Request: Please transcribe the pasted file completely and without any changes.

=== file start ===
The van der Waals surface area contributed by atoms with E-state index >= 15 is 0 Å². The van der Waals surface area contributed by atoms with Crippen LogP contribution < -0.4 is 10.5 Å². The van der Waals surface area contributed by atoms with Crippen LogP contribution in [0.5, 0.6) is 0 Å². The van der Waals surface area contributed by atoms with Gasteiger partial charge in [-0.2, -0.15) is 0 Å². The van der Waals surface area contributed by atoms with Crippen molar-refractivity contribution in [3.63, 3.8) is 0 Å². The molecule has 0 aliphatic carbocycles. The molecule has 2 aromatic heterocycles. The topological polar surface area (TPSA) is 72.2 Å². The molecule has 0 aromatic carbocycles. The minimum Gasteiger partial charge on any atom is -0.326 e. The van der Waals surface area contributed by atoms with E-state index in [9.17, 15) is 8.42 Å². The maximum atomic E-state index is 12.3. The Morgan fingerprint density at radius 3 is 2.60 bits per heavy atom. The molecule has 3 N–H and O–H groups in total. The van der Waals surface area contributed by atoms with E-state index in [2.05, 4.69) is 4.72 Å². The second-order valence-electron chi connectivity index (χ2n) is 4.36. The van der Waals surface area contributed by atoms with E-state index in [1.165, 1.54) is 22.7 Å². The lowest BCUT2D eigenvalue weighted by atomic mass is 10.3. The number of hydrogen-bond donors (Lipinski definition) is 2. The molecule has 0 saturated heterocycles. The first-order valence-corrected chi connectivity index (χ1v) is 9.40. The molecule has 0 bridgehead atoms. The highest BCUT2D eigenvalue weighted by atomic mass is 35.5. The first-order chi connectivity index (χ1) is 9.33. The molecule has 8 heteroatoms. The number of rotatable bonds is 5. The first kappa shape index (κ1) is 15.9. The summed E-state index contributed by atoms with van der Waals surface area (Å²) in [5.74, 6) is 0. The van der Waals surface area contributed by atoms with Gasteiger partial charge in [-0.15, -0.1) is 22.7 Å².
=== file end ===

The van der Waals surface area contributed by atoms with E-state index >= 15 is 0 Å². The van der Waals surface area contributed by atoms with Crippen LogP contribution < -0.4 is 10.5 Å². The van der Waals surface area contributed by atoms with Crippen LogP contribution in [0.5, 0.6) is 0 Å². The van der Waals surface area contributed by atoms with Gasteiger partial charge in [-0.2, -0.15) is 0 Å². The van der Waals surface area contributed by atoms with Crippen molar-refractivity contribution in [3.63, 3.8) is 0 Å². The molecule has 0 aliphatic carbocycles. The molecule has 2 aromatic heterocycles. The topological polar surface area (TPSA) is 72.2 Å². The molecule has 0 aromatic carbocycles. The minimum Gasteiger partial charge on any atom is -0.326 e. The van der Waals surface area contributed by atoms with E-state index in [9.17, 15) is 8.42 Å². The maximum atomic E-state index is 12.3. The Morgan fingerprint density at radius 3 is 2.60 bits per heavy atom. The molecule has 3 N–H and O–H groups in total. The van der Waals surface area contributed by atoms with E-state index in [2.05, 4.69) is 4.72 Å². The second-order valence-electron chi connectivity index (χ2n) is 4.36. The van der Waals surface area contributed by atoms with E-state index in [1.165, 1.54) is 22.7 Å². The lowest BCUT2D eigenvalue weighted by atomic mass is 10.3. The number of hydrogen-bond donors (Lipinski definition) is 2. The molecule has 0 saturated heterocycles. The first-order valence-corrected chi connectivity index (χ1v) is 9.40. The molecule has 0 bridgehead atoms. The highest BCUT2D eigenvalue weighted by atomic mass is 35.5. The first-order chi connectivity index (χ1) is 9.33. The molecule has 8 heteroatoms. The number of rotatable bonds is 5. The first kappa shape index (κ1) is 15.9. The summed E-state index contributed by atoms with van der Waals surface area (Å²) in [5.74, 6) is 0. The van der Waals surface area contributed by atoms with Gasteiger partial charge in [-0.15, -0.1) is 22.7 Å².